Yellowjackets - Timeline

The Yellowjackets are my favorite band of all time. For many Yellowjackets fans, the return of William Kennedy must have seemed too good to be true.  Although Peter Erskine and Markus Baylor both did some fantastic drum work over the years since he left the band, William Kennedy's unique, polyrythmic style was a big part of the sound that people came to identify with the 'Jackets.  And he doesn't disappoint on this album, which marks the band's 30th anniversary.

The opening track "Why Is It" features all the rythmic and melodic intensity you'd expect from the Yellowjackets, but the overall tone of the album more reflective, characterized by several richly crafted ballads, especially the title track "Timeline", the lush ballad "A Single Step", and the lyrical closing song "I Do".  Beautiful work from an exceptional band, who after 30 years is still producing some of the finest electro-acoustic jazz ever.

Peter Martin - Set of Five

The piano music of Peter Martin was an exciting Youtube discovery, with his great 3-minute jazz piano clips.  His short-play album "Set of Five" features five solo piano pieces that are all excellent, range from hard-bop to ballads, and wrap up with an amazing jazz cover of Coldplay's Viva la Vida.

Peter Martin's playing is technically brilliant, easy to listen to, and steeped in the best jazz piano traditions with a flair for originality and innovative arrangements. Definitely recommended.  The album is available for download on iTunes. Check out Peter Martin's web site http://petermartinmusic.com for more on this talented pianist.

Bernie Senensky - Rhapsody
Bernie Senensky is another great Canadian jazz pianist. He has recorded quite a few albums, but it wasn't until my musical mentor Brian Browne played a few tracks from this CD for me that I got switched on to his music.  The interpretations of standards on this album are creative and technically impressive. Top notch jazz piano trio music.

Other albums that were favorites of 2011 include the following, all of which are highly recommended!
  • Bob Van Asperen, Orchestra of the Age of Enlightenment - Handel's Organ Concerto's Opus 4
  • Brad Mehldau - Highway Rider
  • Charlie Haden & Hank Jones - Steal Away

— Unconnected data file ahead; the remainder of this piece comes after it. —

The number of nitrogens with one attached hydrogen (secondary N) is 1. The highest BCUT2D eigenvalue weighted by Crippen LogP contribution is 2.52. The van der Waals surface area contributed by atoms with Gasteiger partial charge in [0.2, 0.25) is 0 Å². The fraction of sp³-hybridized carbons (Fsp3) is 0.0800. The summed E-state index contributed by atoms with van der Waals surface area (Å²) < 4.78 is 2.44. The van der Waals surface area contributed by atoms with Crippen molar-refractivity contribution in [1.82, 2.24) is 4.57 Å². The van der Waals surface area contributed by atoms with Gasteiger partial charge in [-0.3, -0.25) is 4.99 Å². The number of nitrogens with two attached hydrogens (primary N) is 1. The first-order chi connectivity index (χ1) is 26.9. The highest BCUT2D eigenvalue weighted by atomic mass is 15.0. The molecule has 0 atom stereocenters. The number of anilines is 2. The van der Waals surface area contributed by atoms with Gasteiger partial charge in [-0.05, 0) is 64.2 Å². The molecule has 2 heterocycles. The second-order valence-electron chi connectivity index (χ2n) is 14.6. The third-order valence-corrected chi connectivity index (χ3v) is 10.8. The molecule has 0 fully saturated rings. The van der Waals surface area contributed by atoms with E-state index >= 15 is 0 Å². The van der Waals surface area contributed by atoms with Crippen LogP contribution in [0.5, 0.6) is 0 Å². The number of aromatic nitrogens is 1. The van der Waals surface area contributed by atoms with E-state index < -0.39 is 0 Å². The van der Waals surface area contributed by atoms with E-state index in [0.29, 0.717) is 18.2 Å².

• Lyle Mays - Solo Improvisations for Expanded Piano
  • Bruce Cockburn - Life Short Call Now
  • Keith Jarrett & Charlie Haden - Jasmine
  • Pat Metheny - Secret Story
  • Empire of the Sun - Walking On a Dream (Special Edition)
  • Bill Evans - The Paris Concert
And to finish off, here are links to those video and audio clips I mentioned: David Norland, who composed the instrumental soundtrack for "Anvil: The Story of Anvil", and the legendary Lyle Mays performing on MIDI-fied piano and Spectrasonics software synthesizers with Alex Acuna on drums.

David Norland - Instrumentals from the Soundtrack to "Anvil: The Story of Anvil"
It seems a little strange that a film about a heavy metal band from Toronto could feature such nice background music. Somehow it worked, and contrasted beautifully with the over-the-top metal tunes Anvil is known for. The movie is actually a hilarious and moving documentary about a band that never quite made it to the big time, but refused to give up. David Norland's scoring for the film lent it a very human touch. Especially the tune "Shibuya", which you can hear in the Audio section, which is played in the film's closing scene, really captured the feeling of the story.

Check out the audio clips here:
http://www.davidnorland.com/

Lyle Mays demos Spectrasonics Trillian with Alex Acuna 

Lyle Mays album "Solo Improvisations for Extended Piano" was mentioned above. It's excellent, but here you can actually watch him performing live on a MIDIfied grand piano and synth, together with Alex Acuna, in HD video and high-quality audio.

http://vimeo.com/11854911
http://vimeo.com/11852047

Saturday, August 11, 2012

A Simple Intro to MVC, PubSub and Chaining in 20 Lines of JavaScript

In this post I want to present three JavaScript topics - MVC, Chaining, and PubSub - using the simplest possible examples in code.

Javascript MVC frameworks have been getting a lot of attention, as sites like TodoMVC demonstrate, but the number of choices can be a little overwhelming. It really helps to have a good understanding of MVC first before you delve into some of the more sophisticated frameworks.

MVC


Model-View-Controller is mainly about separating the concerns of managing data (the Model), displaying it to the user (the View), handling user input and performing actions on the data (the Controller).  Exactly how the data in the Model makes its way to the View varies, but organizing your application in terms of these roles can help prevent messy, unmaintainable spaghetti code.

To follow this tutorial, use the Firebug console, or Chrome's developer tools to type in and run the code. Here's the full example running in Firebug; as you can see it's not a lot of code.



As you'd expect, our code will include a model, a view, and a controller.



Our model should hold some data. Since this is the simplest possible example, it will just hold one variable, a counter.



Our View is also going to be super simple: just printing to the console. It has a function called "update" to print something to the console.